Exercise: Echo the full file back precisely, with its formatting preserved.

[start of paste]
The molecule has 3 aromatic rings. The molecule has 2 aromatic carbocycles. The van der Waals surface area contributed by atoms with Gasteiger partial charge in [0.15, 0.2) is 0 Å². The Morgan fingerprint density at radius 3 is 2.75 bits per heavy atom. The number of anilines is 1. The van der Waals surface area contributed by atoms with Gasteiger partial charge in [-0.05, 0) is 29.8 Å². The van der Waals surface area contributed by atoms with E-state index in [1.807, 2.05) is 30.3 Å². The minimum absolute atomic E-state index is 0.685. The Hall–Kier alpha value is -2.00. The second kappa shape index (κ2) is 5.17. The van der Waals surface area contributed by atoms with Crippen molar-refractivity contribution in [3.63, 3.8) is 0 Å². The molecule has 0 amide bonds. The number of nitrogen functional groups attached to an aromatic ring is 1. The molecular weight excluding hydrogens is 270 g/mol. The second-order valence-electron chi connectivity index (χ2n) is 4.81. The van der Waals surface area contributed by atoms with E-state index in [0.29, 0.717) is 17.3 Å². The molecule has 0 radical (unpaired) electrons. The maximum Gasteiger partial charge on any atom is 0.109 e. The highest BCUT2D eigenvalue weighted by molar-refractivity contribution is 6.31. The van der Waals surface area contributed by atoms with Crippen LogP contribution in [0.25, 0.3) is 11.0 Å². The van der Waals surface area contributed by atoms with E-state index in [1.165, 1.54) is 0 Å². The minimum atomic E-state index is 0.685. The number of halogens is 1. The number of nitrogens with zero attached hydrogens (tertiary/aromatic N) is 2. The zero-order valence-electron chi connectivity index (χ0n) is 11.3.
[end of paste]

The molecule has 3 aromatic rings. The molecule has 2 aromatic carbocycles. The van der Waals surface area contributed by atoms with Gasteiger partial charge in [0.15, 0.2) is 0 Å². The Morgan fingerprint density at radius 3 is 2.75 bits per heavy atom. The number of anilines is 1. The van der Waals surface area contributed by atoms with Gasteiger partial charge in [-0.05, 0) is 29.8 Å². The van der Waals surface area contributed by atoms with E-state index in [1.807, 2.05) is 30.3 Å². The minimum absolute atomic E-state index is 0.685. The Hall–Kier alpha value is -2.00. The second kappa shape index (κ2) is 5.17. The van der Waals surface area contributed by atoms with Crippen molar-refractivity contribution in [3.63, 3.8) is 0 Å². The molecule has 0 amide bonds. The number of nitrogen functional groups attached to an aromatic ring is 1. The molecular weight excluding hydrogens is 270 g/mol. The second-order valence-electron chi connectivity index (χ2n) is 4.81. The van der Waals surface area contributed by atoms with E-state index in [0.29, 0.717) is 17.3 Å². The molecule has 0 radical (unpaired) electrons. The maximum Gasteiger partial charge on any atom is 0.109 e. The highest BCUT2D eigenvalue weighted by molar-refractivity contribution is 6.31. The van der Waals surface area contributed by atoms with Crippen LogP contribution in [0.25, 0.3) is 11.0 Å². The van der Waals surface area contributed by atoms with E-state index in [1.165, 1.54) is 0 Å². The minimum atomic E-state index is 0.685. The number of halogens is 1. The number of nitrogens with zero attached hydrogens (tertiary/aromatic N) is 2. The zero-order valence-electron chi connectivity index (χ0n) is 11.3.